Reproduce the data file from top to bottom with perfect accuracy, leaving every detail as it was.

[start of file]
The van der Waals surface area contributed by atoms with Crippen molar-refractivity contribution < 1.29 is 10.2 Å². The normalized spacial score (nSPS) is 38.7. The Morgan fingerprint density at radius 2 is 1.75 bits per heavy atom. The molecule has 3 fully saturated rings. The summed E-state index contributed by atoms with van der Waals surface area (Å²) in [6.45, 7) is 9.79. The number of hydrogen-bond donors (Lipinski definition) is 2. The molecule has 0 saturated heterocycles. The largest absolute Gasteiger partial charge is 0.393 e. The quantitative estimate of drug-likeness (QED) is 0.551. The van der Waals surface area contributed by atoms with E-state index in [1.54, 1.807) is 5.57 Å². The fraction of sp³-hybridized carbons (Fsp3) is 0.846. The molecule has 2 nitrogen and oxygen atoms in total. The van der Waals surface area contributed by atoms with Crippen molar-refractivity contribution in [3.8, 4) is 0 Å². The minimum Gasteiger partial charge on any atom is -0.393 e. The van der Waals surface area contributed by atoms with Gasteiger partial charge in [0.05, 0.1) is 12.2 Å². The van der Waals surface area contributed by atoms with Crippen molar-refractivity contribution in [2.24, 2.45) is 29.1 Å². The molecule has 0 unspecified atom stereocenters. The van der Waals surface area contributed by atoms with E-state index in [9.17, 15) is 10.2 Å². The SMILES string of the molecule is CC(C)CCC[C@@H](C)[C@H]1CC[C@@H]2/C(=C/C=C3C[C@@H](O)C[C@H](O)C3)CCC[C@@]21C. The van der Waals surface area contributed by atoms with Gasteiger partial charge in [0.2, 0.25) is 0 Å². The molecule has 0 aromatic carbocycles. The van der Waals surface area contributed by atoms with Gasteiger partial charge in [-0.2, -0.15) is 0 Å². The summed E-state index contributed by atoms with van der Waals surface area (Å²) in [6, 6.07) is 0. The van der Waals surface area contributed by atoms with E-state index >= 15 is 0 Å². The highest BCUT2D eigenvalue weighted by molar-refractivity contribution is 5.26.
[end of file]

The van der Waals surface area contributed by atoms with Crippen molar-refractivity contribution < 1.29 is 10.2 Å². The normalized spacial score (nSPS) is 38.7. The Morgan fingerprint density at radius 2 is 1.75 bits per heavy atom. The molecule has 3 fully saturated rings. The summed E-state index contributed by atoms with van der Waals surface area (Å²) in [6.45, 7) is 9.79. The number of hydrogen-bond donors (Lipinski definition) is 2. The molecule has 0 saturated heterocycles. The largest absolute Gasteiger partial charge is 0.393 e. The quantitative estimate of drug-likeness (QED) is 0.551. The van der Waals surface area contributed by atoms with E-state index in [1.54, 1.807) is 5.57 Å². The fraction of sp³-hybridized carbons (Fsp3) is 0.846. The molecule has 2 nitrogen and oxygen atoms in total. The van der Waals surface area contributed by atoms with Crippen molar-refractivity contribution in [3.8, 4) is 0 Å². The minimum Gasteiger partial charge on any atom is -0.393 e. The van der Waals surface area contributed by atoms with Gasteiger partial charge in [0.05, 0.1) is 12.2 Å². The van der Waals surface area contributed by atoms with Crippen molar-refractivity contribution in [2.24, 2.45) is 29.1 Å². The molecule has 0 unspecified atom stereocenters. The van der Waals surface area contributed by atoms with E-state index in [9.17, 15) is 10.2 Å². The SMILES string of the molecule is CC(C)CCC[C@@H](C)[C@H]1CC[C@@H]2/C(=C/C=C3C[C@@H](O)C[C@H](O)C3)CCC[C@@]21C. The van der Waals surface area contributed by atoms with Gasteiger partial charge in [0.2, 0.25) is 0 Å². The molecule has 0 aromatic carbocycles. The van der Waals surface area contributed by atoms with Gasteiger partial charge in [-0.2, -0.15) is 0 Å². The summed E-state index contributed by atoms with van der Waals surface area (Å²) in [6, 6.07) is 0. The van der Waals surface area contributed by atoms with E-state index >= 15 is 0 Å². The highest BCUT2D eigenvalue weighted by molar-refractivity contribution is 5.26.